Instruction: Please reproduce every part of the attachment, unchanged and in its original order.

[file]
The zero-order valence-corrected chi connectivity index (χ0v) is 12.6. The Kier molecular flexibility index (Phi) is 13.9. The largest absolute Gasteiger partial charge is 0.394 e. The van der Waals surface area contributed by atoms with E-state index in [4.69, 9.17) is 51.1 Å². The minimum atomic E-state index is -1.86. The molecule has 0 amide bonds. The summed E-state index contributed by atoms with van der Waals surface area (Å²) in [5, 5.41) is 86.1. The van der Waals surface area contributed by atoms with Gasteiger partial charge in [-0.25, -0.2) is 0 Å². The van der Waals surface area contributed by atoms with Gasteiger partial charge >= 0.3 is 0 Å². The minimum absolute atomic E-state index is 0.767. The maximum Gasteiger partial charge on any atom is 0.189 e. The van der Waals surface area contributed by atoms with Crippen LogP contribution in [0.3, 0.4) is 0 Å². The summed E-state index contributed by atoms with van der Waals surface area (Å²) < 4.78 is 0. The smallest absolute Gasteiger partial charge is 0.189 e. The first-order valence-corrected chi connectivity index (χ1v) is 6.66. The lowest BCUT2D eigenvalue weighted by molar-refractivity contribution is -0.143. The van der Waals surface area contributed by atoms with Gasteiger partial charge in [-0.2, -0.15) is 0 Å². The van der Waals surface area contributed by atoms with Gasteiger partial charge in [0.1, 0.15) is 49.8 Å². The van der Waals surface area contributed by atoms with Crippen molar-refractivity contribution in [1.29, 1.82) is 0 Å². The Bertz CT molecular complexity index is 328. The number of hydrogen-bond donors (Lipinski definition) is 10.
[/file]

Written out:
The zero-order valence-corrected chi connectivity index (χ0v) is 12.6. The Kier molecular flexibility index (Phi) is 13.9. The largest absolute Gasteiger partial charge is 0.394 e. The van der Waals surface area contributed by atoms with E-state index in [4.69, 9.17) is 51.1 Å². The minimum atomic E-state index is -1.86. The molecule has 0 amide bonds. The summed E-state index contributed by atoms with van der Waals surface area (Å²) in [5, 5.41) is 86.1. The van der Waals surface area contributed by atoms with Gasteiger partial charge in [-0.25, -0.2) is 0 Å². The van der Waals surface area contributed by atoms with Gasteiger partial charge >= 0.3 is 0 Å². The minimum absolute atomic E-state index is 0.767. The maximum Gasteiger partial charge on any atom is 0.189 e. The van der Waals surface area contributed by atoms with Crippen LogP contribution in [0.3, 0.4) is 0 Å². The summed E-state index contributed by atoms with van der Waals surface area (Å²) < 4.78 is 0. The smallest absolute Gasteiger partial charge is 0.189 e. The first-order valence-corrected chi connectivity index (χ1v) is 6.66. The lowest BCUT2D eigenvalue weighted by molar-refractivity contribution is -0.143. The van der Waals surface area contributed by atoms with Gasteiger partial charge in [-0.2, -0.15) is 0 Å². The van der Waals surface area contributed by atoms with Gasteiger partial charge in [0.1, 0.15) is 49.8 Å². The van der Waals surface area contributed by atoms with Crippen molar-refractivity contribution in [1.29, 1.82) is 0 Å². The Bertz CT molecular complexity index is 328. The number of hydrogen-bond donors (Lipinski definition) is 10.